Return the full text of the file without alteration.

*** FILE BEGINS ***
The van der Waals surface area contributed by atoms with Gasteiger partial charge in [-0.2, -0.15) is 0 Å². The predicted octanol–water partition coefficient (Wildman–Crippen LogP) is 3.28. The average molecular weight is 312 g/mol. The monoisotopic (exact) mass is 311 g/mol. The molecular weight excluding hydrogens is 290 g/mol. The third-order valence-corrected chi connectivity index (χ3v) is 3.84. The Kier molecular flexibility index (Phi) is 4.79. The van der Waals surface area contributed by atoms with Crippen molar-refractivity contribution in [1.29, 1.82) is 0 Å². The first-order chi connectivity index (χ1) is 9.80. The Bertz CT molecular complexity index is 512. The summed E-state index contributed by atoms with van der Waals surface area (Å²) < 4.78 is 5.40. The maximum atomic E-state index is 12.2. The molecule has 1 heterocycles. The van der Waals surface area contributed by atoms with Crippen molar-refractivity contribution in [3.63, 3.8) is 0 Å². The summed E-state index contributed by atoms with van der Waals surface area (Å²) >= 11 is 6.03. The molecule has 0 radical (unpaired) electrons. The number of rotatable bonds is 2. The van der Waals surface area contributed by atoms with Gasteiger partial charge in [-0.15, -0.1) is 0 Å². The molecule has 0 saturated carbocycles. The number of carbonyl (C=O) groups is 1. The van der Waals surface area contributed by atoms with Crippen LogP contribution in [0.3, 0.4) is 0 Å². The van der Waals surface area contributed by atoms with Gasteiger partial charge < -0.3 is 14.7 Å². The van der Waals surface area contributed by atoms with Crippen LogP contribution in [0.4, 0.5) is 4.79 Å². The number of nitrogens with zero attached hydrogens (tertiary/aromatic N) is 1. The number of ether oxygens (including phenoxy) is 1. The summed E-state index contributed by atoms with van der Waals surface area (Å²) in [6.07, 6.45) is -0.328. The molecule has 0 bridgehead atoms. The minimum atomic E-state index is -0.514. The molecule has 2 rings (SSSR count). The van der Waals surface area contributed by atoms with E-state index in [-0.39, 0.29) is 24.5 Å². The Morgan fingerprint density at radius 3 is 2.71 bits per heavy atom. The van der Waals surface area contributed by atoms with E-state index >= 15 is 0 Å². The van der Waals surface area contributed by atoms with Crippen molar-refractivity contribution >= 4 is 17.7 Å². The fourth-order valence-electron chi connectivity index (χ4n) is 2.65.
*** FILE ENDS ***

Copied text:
The van der Waals surface area contributed by atoms with Gasteiger partial charge in [-0.2, -0.15) is 0 Å². The predicted octanol–water partition coefficient (Wildman–Crippen LogP) is 3.28. The average molecular weight is 312 g/mol. The monoisotopic (exact) mass is 311 g/mol. The molecular weight excluding hydrogens is 290 g/mol. The third-order valence-corrected chi connectivity index (χ3v) is 3.84. The Kier molecular flexibility index (Phi) is 4.79. The van der Waals surface area contributed by atoms with Crippen molar-refractivity contribution in [1.29, 1.82) is 0 Å². The first-order chi connectivity index (χ1) is 9.80. The Bertz CT molecular complexity index is 512. The summed E-state index contributed by atoms with van der Waals surface area (Å²) < 4.78 is 5.40. The maximum atomic E-state index is 12.2. The molecule has 1 heterocycles. The van der Waals surface area contributed by atoms with Crippen molar-refractivity contribution in [3.63, 3.8) is 0 Å². The summed E-state index contributed by atoms with van der Waals surface area (Å²) >= 11 is 6.03. The molecule has 0 radical (unpaired) electrons. The number of rotatable bonds is 2. The van der Waals surface area contributed by atoms with Gasteiger partial charge in [-0.15, -0.1) is 0 Å². The molecule has 0 saturated carbocycles. The number of carbonyl (C=O) groups is 1. The van der Waals surface area contributed by atoms with Crippen LogP contribution in [0.3, 0.4) is 0 Å². The van der Waals surface area contributed by atoms with Gasteiger partial charge < -0.3 is 14.7 Å². The van der Waals surface area contributed by atoms with Crippen LogP contribution in [0.4, 0.5) is 4.79 Å². The number of nitrogens with zero attached hydrogens (tertiary/aromatic N) is 1. The number of ether oxygens (including phenoxy) is 1. The summed E-state index contributed by atoms with van der Waals surface area (Å²) in [6.07, 6.45) is -0.328. The molecule has 0 bridgehead atoms. The minimum atomic E-state index is -0.514. The molecule has 2 rings (SSSR count). The van der Waals surface area contributed by atoms with E-state index in [-0.39, 0.29) is 24.5 Å². The Morgan fingerprint density at radius 3 is 2.71 bits per heavy atom. The van der Waals surface area contributed by atoms with E-state index >= 15 is 0 Å². The van der Waals surface area contributed by atoms with Crippen molar-refractivity contribution >= 4 is 17.7 Å². The fourth-order valence-electron chi connectivity index (χ4n) is 2.65.